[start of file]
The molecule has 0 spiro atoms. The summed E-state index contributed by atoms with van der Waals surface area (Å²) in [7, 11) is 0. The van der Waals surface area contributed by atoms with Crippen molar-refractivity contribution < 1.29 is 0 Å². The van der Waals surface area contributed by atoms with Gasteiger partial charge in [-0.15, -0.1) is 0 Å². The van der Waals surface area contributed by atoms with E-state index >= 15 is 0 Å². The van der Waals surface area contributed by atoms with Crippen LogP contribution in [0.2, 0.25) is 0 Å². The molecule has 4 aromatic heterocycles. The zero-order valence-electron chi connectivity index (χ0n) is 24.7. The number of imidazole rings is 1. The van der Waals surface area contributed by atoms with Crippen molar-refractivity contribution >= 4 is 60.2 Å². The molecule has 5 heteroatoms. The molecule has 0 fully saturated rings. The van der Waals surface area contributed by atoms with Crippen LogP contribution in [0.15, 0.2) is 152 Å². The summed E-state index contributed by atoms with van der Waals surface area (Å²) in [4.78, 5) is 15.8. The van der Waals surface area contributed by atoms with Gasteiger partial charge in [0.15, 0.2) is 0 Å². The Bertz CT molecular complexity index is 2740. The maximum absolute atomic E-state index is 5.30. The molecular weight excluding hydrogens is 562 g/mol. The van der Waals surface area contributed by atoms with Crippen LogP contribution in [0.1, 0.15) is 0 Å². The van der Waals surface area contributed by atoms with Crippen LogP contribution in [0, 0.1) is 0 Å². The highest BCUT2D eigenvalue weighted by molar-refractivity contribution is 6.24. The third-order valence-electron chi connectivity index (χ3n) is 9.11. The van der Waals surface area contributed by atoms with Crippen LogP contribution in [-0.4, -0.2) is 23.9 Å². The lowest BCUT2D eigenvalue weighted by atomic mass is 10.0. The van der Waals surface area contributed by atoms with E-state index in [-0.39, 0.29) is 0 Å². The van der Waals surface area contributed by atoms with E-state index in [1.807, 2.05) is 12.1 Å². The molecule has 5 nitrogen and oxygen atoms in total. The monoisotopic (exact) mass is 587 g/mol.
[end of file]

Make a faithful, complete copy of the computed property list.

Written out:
The molecule has 0 spiro atoms. The summed E-state index contributed by atoms with van der Waals surface area (Å²) in [7, 11) is 0. The van der Waals surface area contributed by atoms with Crippen molar-refractivity contribution < 1.29 is 0 Å². The van der Waals surface area contributed by atoms with Gasteiger partial charge in [-0.15, -0.1) is 0 Å². The van der Waals surface area contributed by atoms with E-state index >= 15 is 0 Å². The van der Waals surface area contributed by atoms with Crippen LogP contribution in [0.2, 0.25) is 0 Å². The molecule has 4 aromatic heterocycles. The zero-order valence-electron chi connectivity index (χ0n) is 24.7. The number of imidazole rings is 1. The van der Waals surface area contributed by atoms with Crippen molar-refractivity contribution >= 4 is 60.2 Å². The molecule has 5 heteroatoms. The molecule has 0 fully saturated rings. The van der Waals surface area contributed by atoms with Crippen LogP contribution in [0.15, 0.2) is 152 Å². The summed E-state index contributed by atoms with van der Waals surface area (Å²) in [4.78, 5) is 15.8. The van der Waals surface area contributed by atoms with Gasteiger partial charge in [0.15, 0.2) is 0 Å². The Bertz CT molecular complexity index is 2740. The maximum absolute atomic E-state index is 5.30. The molecular weight excluding hydrogens is 562 g/mol. The van der Waals surface area contributed by atoms with Crippen LogP contribution in [0.1, 0.15) is 0 Å². The van der Waals surface area contributed by atoms with Crippen LogP contribution in [0, 0.1) is 0 Å². The highest BCUT2D eigenvalue weighted by molar-refractivity contribution is 6.24. The third-order valence-electron chi connectivity index (χ3n) is 9.11. The van der Waals surface area contributed by atoms with Crippen LogP contribution in [-0.4, -0.2) is 23.9 Å². The lowest BCUT2D eigenvalue weighted by atomic mass is 10.0. The van der Waals surface area contributed by atoms with E-state index in [-0.39, 0.29) is 0 Å². The van der Waals surface area contributed by atoms with E-state index in [1.807, 2.05) is 12.1 Å². The molecule has 5 nitrogen and oxygen atoms in total. The monoisotopic (exact) mass is 587 g/mol.